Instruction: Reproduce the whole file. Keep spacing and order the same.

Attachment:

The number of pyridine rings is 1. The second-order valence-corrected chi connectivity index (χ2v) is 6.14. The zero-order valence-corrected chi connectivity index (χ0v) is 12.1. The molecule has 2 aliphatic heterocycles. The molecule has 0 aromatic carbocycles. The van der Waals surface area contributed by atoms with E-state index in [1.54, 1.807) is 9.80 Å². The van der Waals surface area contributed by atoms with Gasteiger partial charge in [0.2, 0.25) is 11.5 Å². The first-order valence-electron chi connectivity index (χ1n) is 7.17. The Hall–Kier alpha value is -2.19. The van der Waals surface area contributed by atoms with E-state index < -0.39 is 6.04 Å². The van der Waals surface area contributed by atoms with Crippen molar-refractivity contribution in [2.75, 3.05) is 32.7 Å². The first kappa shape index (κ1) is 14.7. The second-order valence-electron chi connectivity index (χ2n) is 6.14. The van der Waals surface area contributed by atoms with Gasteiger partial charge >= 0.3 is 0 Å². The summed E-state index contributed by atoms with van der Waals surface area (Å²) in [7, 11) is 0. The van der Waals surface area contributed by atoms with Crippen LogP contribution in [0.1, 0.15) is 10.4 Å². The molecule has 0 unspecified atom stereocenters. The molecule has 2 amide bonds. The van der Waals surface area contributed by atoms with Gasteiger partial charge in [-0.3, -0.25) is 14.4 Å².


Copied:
The number of pyridine rings is 1. The second-order valence-corrected chi connectivity index (χ2v) is 6.14. The zero-order valence-corrected chi connectivity index (χ0v) is 12.1. The molecule has 2 aliphatic heterocycles. The molecule has 0 aromatic carbocycles. The van der Waals surface area contributed by atoms with E-state index in [1.54, 1.807) is 9.80 Å². The van der Waals surface area contributed by atoms with Gasteiger partial charge in [0.2, 0.25) is 11.5 Å². The first-order valence-electron chi connectivity index (χ1n) is 7.17. The Hall–Kier alpha value is -2.19. The van der Waals surface area contributed by atoms with E-state index < -0.39 is 6.04 Å². The van der Waals surface area contributed by atoms with Crippen molar-refractivity contribution in [2.75, 3.05) is 32.7 Å². The first kappa shape index (κ1) is 14.7. The second-order valence-electron chi connectivity index (χ2n) is 6.14. The van der Waals surface area contributed by atoms with Gasteiger partial charge >= 0.3 is 0 Å². The summed E-state index contributed by atoms with van der Waals surface area (Å²) in [7, 11) is 0. The van der Waals surface area contributed by atoms with Crippen LogP contribution in [0.1, 0.15) is 10.4 Å². The molecule has 0 unspecified atom stereocenters. The molecule has 2 amide bonds. The van der Waals surface area contributed by atoms with Gasteiger partial charge in [-0.3, -0.25) is 14.4 Å².